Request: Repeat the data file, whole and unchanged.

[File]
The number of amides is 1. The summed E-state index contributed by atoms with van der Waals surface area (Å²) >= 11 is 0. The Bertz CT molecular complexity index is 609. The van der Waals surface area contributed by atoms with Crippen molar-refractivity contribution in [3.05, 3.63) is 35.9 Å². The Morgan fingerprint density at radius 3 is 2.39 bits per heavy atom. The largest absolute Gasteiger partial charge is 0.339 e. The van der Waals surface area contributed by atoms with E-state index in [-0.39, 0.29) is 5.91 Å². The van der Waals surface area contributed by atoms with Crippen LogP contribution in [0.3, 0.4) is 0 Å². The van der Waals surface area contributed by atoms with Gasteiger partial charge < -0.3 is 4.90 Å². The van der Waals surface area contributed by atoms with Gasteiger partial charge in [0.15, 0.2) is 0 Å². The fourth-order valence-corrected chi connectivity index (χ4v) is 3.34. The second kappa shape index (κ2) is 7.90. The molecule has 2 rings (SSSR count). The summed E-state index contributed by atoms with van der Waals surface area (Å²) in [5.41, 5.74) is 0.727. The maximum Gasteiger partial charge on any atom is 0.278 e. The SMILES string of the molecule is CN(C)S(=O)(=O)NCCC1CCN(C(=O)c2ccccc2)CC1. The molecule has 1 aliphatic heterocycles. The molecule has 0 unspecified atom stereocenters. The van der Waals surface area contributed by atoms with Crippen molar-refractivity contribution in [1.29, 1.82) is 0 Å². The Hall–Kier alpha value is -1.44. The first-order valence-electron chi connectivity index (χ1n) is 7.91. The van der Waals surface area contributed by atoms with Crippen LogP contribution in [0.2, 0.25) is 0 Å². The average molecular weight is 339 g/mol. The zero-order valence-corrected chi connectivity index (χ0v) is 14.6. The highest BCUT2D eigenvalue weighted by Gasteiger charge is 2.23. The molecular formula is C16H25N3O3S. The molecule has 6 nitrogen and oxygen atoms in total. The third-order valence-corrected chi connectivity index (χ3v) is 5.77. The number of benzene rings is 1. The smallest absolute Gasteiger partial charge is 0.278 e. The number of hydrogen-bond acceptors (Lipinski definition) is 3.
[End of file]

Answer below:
The number of amides is 1. The summed E-state index contributed by atoms with van der Waals surface area (Å²) >= 11 is 0. The Bertz CT molecular complexity index is 609. The van der Waals surface area contributed by atoms with Crippen molar-refractivity contribution in [3.05, 3.63) is 35.9 Å². The Morgan fingerprint density at radius 3 is 2.39 bits per heavy atom. The largest absolute Gasteiger partial charge is 0.339 e. The van der Waals surface area contributed by atoms with E-state index in [-0.39, 0.29) is 5.91 Å². The van der Waals surface area contributed by atoms with Crippen LogP contribution in [0.3, 0.4) is 0 Å². The van der Waals surface area contributed by atoms with Gasteiger partial charge < -0.3 is 4.90 Å². The van der Waals surface area contributed by atoms with Gasteiger partial charge in [0.15, 0.2) is 0 Å². The fourth-order valence-corrected chi connectivity index (χ4v) is 3.34. The second kappa shape index (κ2) is 7.90. The molecule has 2 rings (SSSR count). The summed E-state index contributed by atoms with van der Waals surface area (Å²) in [5.41, 5.74) is 0.727. The maximum Gasteiger partial charge on any atom is 0.278 e. The SMILES string of the molecule is CN(C)S(=O)(=O)NCCC1CCN(C(=O)c2ccccc2)CC1. The molecule has 1 aliphatic heterocycles. The molecule has 0 unspecified atom stereocenters. The van der Waals surface area contributed by atoms with Crippen molar-refractivity contribution in [1.29, 1.82) is 0 Å². The Hall–Kier alpha value is -1.44. The first-order valence-electron chi connectivity index (χ1n) is 7.91. The van der Waals surface area contributed by atoms with Crippen LogP contribution in [0.2, 0.25) is 0 Å². The average molecular weight is 339 g/mol. The zero-order valence-corrected chi connectivity index (χ0v) is 14.6. The highest BCUT2D eigenvalue weighted by Gasteiger charge is 2.23. The molecular formula is C16H25N3O3S. The molecule has 6 nitrogen and oxygen atoms in total. The third-order valence-corrected chi connectivity index (χ3v) is 5.77. The number of benzene rings is 1. The smallest absolute Gasteiger partial charge is 0.278 e. The number of hydrogen-bond acceptors (Lipinski definition) is 3.